To calculate the amount of sunlight reaching the ground, both the elliptical orbit of the Earth and the attenuation by the Earth's atmosphere have to be taken into account. The extraterrestrial solar illuminance (Eext), corrected for the elliptical orbit by using the day number of the year (dn), is given by10
where dn=1 on January 1; dn=2 on January 2; dn=32 on February 1, etc. In this formula dn-3 is used, because in modern times Earth's perihelion, the closest approach to the Sun and therefore the maximum Eext occurs around January 3 each year. The value of 0.033412 is determined knowing that the ratio between the perihelion (0.98328989 AU) squared and the aphelion (1.01671033 AU) squared should be approximately 0.935338.
The solar illuminance constant (Esc), is equal to 128×103 lx. The direct normal illuminance (Edn), corrected for the attenuating effects of the atmosphere is given by:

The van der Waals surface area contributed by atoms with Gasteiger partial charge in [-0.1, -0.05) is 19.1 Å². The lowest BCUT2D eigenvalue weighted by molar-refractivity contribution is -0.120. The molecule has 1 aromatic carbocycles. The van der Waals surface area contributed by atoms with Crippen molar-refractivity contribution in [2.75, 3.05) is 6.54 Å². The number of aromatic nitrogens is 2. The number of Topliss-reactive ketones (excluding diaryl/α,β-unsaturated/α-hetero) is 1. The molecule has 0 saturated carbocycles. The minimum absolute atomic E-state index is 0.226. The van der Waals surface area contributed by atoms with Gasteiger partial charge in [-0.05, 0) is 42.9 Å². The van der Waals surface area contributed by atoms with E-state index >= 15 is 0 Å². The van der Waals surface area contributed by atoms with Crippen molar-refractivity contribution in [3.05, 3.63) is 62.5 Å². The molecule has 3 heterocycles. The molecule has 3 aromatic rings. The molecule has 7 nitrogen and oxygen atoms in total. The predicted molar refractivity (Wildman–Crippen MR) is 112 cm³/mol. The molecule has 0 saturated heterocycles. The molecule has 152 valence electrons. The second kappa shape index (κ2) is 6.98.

The solar constant, a measure of flux density, is the amount of incoming solar electromagnetic radiation per unit area that would be incident on a plane perpendicular to the rays, at a distance of one astronomical unit (AU) (roughly the mean distance from the Sun to the Earth). The "solar constant" includes all types of solar radiation, not just the visible light. Its average value was thought to be approximately 1.366 kW/m²,11 varying slightly with solar activity, but recent recalibrations of the relevant satellite observations indicate a value closer to 1.361 kW/m² is more realistic.12 This radiation is about 50% infrared, 40% visible, and about 10% ultraviolet at the top of the atmosphere.3